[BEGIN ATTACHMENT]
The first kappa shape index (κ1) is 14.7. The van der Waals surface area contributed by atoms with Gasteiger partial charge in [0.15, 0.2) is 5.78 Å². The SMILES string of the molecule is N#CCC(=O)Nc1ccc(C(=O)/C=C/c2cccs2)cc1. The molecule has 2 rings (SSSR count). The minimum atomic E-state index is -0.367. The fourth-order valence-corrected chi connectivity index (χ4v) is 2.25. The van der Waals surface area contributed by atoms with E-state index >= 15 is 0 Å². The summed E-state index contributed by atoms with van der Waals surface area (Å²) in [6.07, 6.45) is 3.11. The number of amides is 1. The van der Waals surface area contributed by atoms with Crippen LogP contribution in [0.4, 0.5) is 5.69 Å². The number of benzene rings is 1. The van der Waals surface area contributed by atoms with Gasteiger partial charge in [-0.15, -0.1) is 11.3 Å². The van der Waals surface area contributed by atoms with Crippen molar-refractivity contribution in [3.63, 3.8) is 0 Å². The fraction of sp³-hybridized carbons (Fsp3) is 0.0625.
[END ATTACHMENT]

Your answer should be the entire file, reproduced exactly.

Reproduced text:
The first kappa shape index (κ1) is 14.7. The van der Waals surface area contributed by atoms with Gasteiger partial charge in [0.15, 0.2) is 5.78 Å². The SMILES string of the molecule is N#CCC(=O)Nc1ccc(C(=O)/C=C/c2cccs2)cc1. The molecule has 2 rings (SSSR count). The minimum atomic E-state index is -0.367. The fourth-order valence-corrected chi connectivity index (χ4v) is 2.25. The van der Waals surface area contributed by atoms with E-state index >= 15 is 0 Å². The summed E-state index contributed by atoms with van der Waals surface area (Å²) in [6.07, 6.45) is 3.11. The number of amides is 1. The van der Waals surface area contributed by atoms with Crippen LogP contribution in [0.4, 0.5) is 5.69 Å². The number of benzene rings is 1. The van der Waals surface area contributed by atoms with Gasteiger partial charge in [-0.15, -0.1) is 11.3 Å². The van der Waals surface area contributed by atoms with Crippen molar-refractivity contribution in [3.63, 3.8) is 0 Å². The fraction of sp³-hybridized carbons (Fsp3) is 0.0625.